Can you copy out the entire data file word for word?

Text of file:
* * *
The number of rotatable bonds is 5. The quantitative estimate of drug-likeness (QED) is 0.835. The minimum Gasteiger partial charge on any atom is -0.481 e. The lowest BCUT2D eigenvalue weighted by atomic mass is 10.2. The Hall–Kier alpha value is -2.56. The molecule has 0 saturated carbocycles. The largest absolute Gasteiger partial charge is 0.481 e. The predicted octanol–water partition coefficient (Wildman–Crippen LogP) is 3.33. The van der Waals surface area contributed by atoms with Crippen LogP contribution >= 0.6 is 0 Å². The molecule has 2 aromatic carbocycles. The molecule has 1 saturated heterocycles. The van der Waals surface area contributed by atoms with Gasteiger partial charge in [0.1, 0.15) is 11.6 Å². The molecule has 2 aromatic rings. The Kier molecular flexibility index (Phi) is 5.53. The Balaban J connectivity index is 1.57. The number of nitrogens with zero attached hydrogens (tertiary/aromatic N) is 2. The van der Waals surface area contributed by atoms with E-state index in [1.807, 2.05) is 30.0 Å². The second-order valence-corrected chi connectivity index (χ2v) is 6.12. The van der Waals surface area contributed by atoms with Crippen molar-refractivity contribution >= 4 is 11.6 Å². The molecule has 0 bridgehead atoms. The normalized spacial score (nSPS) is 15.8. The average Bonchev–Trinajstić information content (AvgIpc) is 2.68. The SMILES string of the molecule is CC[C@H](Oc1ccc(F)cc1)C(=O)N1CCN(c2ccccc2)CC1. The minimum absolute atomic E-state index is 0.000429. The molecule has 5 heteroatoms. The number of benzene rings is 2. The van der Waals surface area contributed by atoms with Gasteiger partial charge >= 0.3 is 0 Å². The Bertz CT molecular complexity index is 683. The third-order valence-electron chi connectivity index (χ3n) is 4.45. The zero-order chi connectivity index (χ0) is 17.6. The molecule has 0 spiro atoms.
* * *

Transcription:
The number of rotatable bonds is 5. The quantitative estimate of drug-likeness (QED) is 0.835. The minimum Gasteiger partial charge on any atom is -0.481 e. The lowest BCUT2D eigenvalue weighted by atomic mass is 10.2. The Hall–Kier alpha value is -2.56. The molecule has 0 saturated carbocycles. The largest absolute Gasteiger partial charge is 0.481 e. The predicted octanol–water partition coefficient (Wildman–Crippen LogP) is 3.33. The van der Waals surface area contributed by atoms with Crippen LogP contribution >= 0.6 is 0 Å². The molecule has 2 aromatic carbocycles. The molecule has 1 saturated heterocycles. The van der Waals surface area contributed by atoms with Gasteiger partial charge in [0.1, 0.15) is 11.6 Å². The molecule has 2 aromatic rings. The Kier molecular flexibility index (Phi) is 5.53. The Balaban J connectivity index is 1.57. The number of nitrogens with zero attached hydrogens (tertiary/aromatic N) is 2. The van der Waals surface area contributed by atoms with E-state index in [1.807, 2.05) is 30.0 Å². The second-order valence-corrected chi connectivity index (χ2v) is 6.12. The van der Waals surface area contributed by atoms with Crippen molar-refractivity contribution >= 4 is 11.6 Å². The molecule has 0 bridgehead atoms. The normalized spacial score (nSPS) is 15.8. The average Bonchev–Trinajstić information content (AvgIpc) is 2.68. The SMILES string of the molecule is CC[C@H](Oc1ccc(F)cc1)C(=O)N1CCN(c2ccccc2)CC1. The minimum absolute atomic E-state index is 0.000429. The molecule has 5 heteroatoms. The number of benzene rings is 2. The van der Waals surface area contributed by atoms with Gasteiger partial charge >= 0.3 is 0 Å². The Bertz CT molecular complexity index is 683. The third-order valence-electron chi connectivity index (χ3n) is 4.45. The zero-order chi connectivity index (χ0) is 17.6. The molecule has 0 spiro atoms.